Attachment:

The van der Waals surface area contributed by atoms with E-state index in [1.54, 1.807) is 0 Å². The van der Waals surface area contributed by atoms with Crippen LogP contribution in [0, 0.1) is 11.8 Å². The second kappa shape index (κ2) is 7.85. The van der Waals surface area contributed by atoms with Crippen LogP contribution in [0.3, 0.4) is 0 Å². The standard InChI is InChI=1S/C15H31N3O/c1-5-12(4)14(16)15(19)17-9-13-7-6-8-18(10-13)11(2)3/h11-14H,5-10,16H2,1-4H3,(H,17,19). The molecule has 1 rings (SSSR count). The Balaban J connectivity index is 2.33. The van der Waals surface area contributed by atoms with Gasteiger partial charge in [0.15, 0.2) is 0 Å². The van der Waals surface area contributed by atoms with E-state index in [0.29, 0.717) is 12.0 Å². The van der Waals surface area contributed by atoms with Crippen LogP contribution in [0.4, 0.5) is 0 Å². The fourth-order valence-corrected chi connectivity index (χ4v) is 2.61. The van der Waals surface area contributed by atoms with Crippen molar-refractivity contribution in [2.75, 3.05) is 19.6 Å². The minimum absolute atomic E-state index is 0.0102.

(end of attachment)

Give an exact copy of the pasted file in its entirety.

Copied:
The van der Waals surface area contributed by atoms with E-state index in [1.54, 1.807) is 0 Å². The van der Waals surface area contributed by atoms with Crippen LogP contribution in [0, 0.1) is 11.8 Å². The second kappa shape index (κ2) is 7.85. The van der Waals surface area contributed by atoms with Crippen LogP contribution in [0.3, 0.4) is 0 Å². The standard InChI is InChI=1S/C15H31N3O/c1-5-12(4)14(16)15(19)17-9-13-7-6-8-18(10-13)11(2)3/h11-14H,5-10,16H2,1-4H3,(H,17,19). The molecule has 1 rings (SSSR count). The Balaban J connectivity index is 2.33. The van der Waals surface area contributed by atoms with Gasteiger partial charge in [0.15, 0.2) is 0 Å². The van der Waals surface area contributed by atoms with E-state index in [0.29, 0.717) is 12.0 Å². The van der Waals surface area contributed by atoms with Crippen LogP contribution in [0.4, 0.5) is 0 Å². The fourth-order valence-corrected chi connectivity index (χ4v) is 2.61. The van der Waals surface area contributed by atoms with Crippen molar-refractivity contribution in [2.75, 3.05) is 19.6 Å². The minimum absolute atomic E-state index is 0.0102.